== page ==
December 12th, 2018
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09/30/2002 - East End Does It the Historic Way

Spokane’s Historic Preservation office is working to make Spokane downtown’s east end into a historic district. The district’s boundaries are not firm as yet, but the Preservation Office hopes to include the area from east of Washington to the warehouse buildings just past Pines; and from the Spokane Falls Boulevard to at least the railroad tracks. Some individual buildings in the area, e.g. The Globe, the Community Building and Luigi’s Restaurant Building, are already on the historic register, but making the whole area an historic district would aid economic development. Tax benefits are available for a historic district which make renovation of vintage buildings much more feasible and attractive.

However, denizens of East Main Street aren’t waiting. Calling themselves ‘The East End’, the whole area has “suddenly” transformed into a neighborhood of shops, restaurants, offices, studios, and attractive dwelling places. And, yes, they have done it the historic, grassroots way that uses neither technology nor broadband connectivity. Small shop owners have taken over storefronts once used as warehouses by salvage operations, cleaned and polished, and have not only opened businesses, but have revitalized a whole section of the city.

Julie Clarke at The Globe was one of the first to recognize the neighborhood’s potential, and The Globe anchors the neighborhood’s east end at the corner of Main and Division. The Globe is one of the few ‘wired’ buildings in the east end.

Revival Lighting currently faces Division, but the owners have acquired the Saranac Hotel mid-block between Browne and Division on Main. The company plans to renovate the storefront, and move their store into the street level space. If the Historic district succeeds, they will develop the now empty upper floors into low-income housing. Abutting the Saranac is the beautifully restored Community Building with the Global Folk Art Store on its street level.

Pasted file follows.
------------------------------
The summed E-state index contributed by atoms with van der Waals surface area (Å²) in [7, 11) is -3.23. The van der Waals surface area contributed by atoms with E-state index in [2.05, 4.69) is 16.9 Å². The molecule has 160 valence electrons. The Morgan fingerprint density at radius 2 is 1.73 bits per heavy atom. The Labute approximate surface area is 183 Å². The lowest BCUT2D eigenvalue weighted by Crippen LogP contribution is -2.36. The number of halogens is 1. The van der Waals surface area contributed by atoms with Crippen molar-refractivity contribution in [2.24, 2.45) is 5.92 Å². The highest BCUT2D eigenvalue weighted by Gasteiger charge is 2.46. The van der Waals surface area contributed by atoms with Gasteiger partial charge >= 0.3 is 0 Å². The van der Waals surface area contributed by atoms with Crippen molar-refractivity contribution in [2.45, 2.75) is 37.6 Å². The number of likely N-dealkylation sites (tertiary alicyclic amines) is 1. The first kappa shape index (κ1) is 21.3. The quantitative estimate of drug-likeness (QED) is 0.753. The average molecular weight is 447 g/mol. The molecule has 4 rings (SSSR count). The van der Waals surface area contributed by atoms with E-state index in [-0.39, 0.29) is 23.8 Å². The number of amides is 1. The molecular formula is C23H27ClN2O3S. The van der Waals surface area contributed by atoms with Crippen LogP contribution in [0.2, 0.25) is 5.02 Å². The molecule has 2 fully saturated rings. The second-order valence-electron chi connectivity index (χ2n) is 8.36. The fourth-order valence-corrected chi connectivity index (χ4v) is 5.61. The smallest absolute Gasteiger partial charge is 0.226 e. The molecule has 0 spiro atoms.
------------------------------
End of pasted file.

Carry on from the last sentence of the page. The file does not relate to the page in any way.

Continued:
Facing the Saranac across the street is a row of eclectic and interesting shops. The Rocket Coffee House sits between an automotive repair business and Namaska, a ‘new age’ store. Along with the Community Building, Namaska could be a poster child for the area’s capability for beauty. Clean, spacious, and interesting, the store has high ceilings and polished wood floors. FSG Gallery and Yoga Studio nestles next to Namaska, and teacher and proprietor, Elizabeth McElveen, even lives upstairs. Hattie’s Attic recently moved into the lineup from a previous location on North Monroe.

Happily the neighborhood still has antiques and junk. Zulu Antiques has taken over the former House of Charity, and has just moved into the ground floor. Frank’s 2nd Hand Store, previously in a Quonset hut on Trent (that was torn down for a WSU Spokane parking lot) is on the corner at Main and Browne.

Few of the businesses have web sites for me to send you to, so you’ll just have to go to the neighborhood, walk around, and see for yourself. A handful of courageous entrepreneurs are making a big difference in a previously neglected area of the Terabyte Triangle, and they aren’t even high tech.

Billie Moreland
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